Impact of Titanic still felt in Halifax 104 years later

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Impact of Titanic still felt in Halifax 104 years later
WATCH: Impact of Titanic still felt in Halifax 104 years later – Mar 30, 2016

It was a maiden voyage that turned out to be its last.

When the Titanic sank in the North Atlantic ocean in 1912, Halifax became the hub of search and rescue efforts.

READ MORE: Report added to Titanic exhibit in Halifax

Over 1,500 lives were lost when the luxury cruise ship sank, and many of the bodies recovered are buried in Halifax cemeteries like the Fairview lawn cemetery which holds 121 graves.

Many of them are nameless, only identified by the number in which they were pulled from the sea.

After the disaster, the International Ice Patrol was formed to help prevent future marine accidents caused by iceberg encounters.

In honour of the Titanic’s upcoming 104th anniversary, members of the patrol attended a wreath-laying ceremony at the Fairview lawn cemetery to pay their respects to some of the lives lost.

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“Every day when we’re looking for the icebergs and putting out those warnings to ships, it’s really because of what happened with the Titanic,” said Cmdr. Gabrielle McGrath of the International Ice Patrol.

Spectators gathered to listen to the remarks given in regards to Halifax’s contribution to the search efforts.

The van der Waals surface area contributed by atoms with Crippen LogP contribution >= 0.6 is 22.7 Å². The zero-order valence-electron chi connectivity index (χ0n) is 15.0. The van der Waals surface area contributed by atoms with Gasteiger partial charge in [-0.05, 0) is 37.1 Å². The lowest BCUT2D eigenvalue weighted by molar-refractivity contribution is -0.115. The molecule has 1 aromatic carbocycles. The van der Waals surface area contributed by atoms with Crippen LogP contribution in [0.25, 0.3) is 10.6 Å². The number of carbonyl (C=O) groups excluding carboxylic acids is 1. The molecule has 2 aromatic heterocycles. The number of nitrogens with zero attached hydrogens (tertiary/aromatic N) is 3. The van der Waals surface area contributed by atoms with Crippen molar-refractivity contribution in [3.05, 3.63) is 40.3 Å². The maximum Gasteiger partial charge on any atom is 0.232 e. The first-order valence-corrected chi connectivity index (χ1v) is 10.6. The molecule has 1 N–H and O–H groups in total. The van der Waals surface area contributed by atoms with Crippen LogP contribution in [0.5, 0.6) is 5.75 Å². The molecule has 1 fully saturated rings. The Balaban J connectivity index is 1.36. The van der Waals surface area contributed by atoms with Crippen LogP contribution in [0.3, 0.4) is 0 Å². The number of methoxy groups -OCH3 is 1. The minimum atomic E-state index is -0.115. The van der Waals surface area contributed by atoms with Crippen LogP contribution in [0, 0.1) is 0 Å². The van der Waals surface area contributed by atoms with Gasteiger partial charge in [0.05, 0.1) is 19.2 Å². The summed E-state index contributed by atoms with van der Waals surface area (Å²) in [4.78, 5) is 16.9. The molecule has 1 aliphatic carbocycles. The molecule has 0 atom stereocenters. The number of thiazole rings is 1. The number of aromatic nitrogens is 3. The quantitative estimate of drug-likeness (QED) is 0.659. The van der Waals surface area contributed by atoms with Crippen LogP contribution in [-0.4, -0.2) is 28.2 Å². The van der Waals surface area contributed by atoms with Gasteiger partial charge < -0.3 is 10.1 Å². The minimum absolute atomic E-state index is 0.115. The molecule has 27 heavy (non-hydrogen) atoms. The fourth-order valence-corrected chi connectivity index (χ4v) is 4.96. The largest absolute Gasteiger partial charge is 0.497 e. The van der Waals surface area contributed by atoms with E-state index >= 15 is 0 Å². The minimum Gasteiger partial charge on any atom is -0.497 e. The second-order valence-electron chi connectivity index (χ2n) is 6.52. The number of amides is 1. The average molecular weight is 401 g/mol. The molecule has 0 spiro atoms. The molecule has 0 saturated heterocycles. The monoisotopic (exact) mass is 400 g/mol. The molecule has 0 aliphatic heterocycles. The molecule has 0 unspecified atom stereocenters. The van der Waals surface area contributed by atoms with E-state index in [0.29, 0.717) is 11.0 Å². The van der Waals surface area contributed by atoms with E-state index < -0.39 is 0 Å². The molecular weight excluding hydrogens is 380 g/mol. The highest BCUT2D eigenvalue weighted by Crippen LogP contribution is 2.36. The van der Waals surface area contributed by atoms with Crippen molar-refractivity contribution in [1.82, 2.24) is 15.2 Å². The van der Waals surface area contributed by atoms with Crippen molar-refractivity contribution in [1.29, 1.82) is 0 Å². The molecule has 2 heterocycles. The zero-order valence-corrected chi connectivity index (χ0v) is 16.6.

“The people of Halifax were said to have treated each body recovered with extreme care, irrespective of the class of society from which the person came from,” McGrath said.

The wreathes will be flown to the site of the sinking in the Atlantic ocean on Apr. 15 where they will be dropped out of Ice Patrol aircrafts as a sign of remembrance.

READ MORE: Largest collection of recovered Titanic jewels to be displayed for the first time

“It’s something that Ice Patrol has done over history. We used to do it every other year and just with limited resources it’s not been done since 2010,” McGrath said. “It’s something that I felt very strongly about coming back and doing this again.”

One of the spectators lost his uncle in the sinking.

“Albert George Ervine was an electrical engineer onboard the Titanic. He was one of the officers and he was my dad’s big brother,” said Warren Ervine of the Titanic Society of Atlantic Canada.

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His uncle’s body was never recovered.

Ervine says memorial services like this are important to preserve the memory of those like his uncle who were lost.

“He was only 18 years old.  It’s unbelievable how courageous a fellow at the age can be but duty calls,” Ervine said.

READ MORE: Roses laid on graves of Titanic victims as Halifax honours 100th anniversary

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